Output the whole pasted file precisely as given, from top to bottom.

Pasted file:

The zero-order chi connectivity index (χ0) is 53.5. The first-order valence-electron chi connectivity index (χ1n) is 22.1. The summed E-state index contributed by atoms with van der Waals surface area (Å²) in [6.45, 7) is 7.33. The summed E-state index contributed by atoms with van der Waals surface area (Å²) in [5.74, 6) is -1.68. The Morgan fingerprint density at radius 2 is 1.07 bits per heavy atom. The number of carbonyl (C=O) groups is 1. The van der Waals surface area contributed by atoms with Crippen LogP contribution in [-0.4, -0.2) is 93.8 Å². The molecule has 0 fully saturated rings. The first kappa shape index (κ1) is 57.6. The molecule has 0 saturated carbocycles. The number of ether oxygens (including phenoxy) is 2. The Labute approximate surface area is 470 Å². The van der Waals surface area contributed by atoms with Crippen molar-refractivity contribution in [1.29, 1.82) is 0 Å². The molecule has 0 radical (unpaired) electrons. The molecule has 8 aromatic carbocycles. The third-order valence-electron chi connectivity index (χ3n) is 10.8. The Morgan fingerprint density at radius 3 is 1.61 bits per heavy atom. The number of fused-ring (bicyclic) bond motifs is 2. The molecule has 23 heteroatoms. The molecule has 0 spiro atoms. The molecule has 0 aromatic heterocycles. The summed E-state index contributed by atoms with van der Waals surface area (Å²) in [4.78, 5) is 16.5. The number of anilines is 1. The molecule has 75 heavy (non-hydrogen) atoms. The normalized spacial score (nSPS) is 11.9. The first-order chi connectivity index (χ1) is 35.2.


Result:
The zero-order chi connectivity index (χ0) is 53.5. The first-order valence-electron chi connectivity index (χ1n) is 22.1. The summed E-state index contributed by atoms with van der Waals surface area (Å²) in [6.45, 7) is 7.33. The summed E-state index contributed by atoms with van der Waals surface area (Å²) in [5.74, 6) is -1.68. The Morgan fingerprint density at radius 2 is 1.07 bits per heavy atom. The number of carbonyl (C=O) groups is 1. The van der Waals surface area contributed by atoms with Crippen LogP contribution in [-0.4, -0.2) is 93.8 Å². The molecule has 0 fully saturated rings. The first kappa shape index (κ1) is 57.6. The molecule has 0 saturated carbocycles. The number of ether oxygens (including phenoxy) is 2. The Labute approximate surface area is 470 Å². The van der Waals surface area contributed by atoms with Crippen molar-refractivity contribution in [1.29, 1.82) is 0 Å². The molecule has 0 radical (unpaired) electrons. The molecule has 8 aromatic carbocycles. The third-order valence-electron chi connectivity index (χ3n) is 10.8. The Morgan fingerprint density at radius 3 is 1.61 bits per heavy atom. The number of fused-ring (bicyclic) bond motifs is 2. The molecule has 23 heteroatoms. The molecule has 0 spiro atoms. The molecule has 0 aromatic heterocycles. The summed E-state index contributed by atoms with van der Waals surface area (Å²) in [4.78, 5) is 16.5. The number of anilines is 1. The molecule has 75 heavy (non-hydrogen) atoms. The normalized spacial score (nSPS) is 11.9. The first-order chi connectivity index (χ1) is 35.2.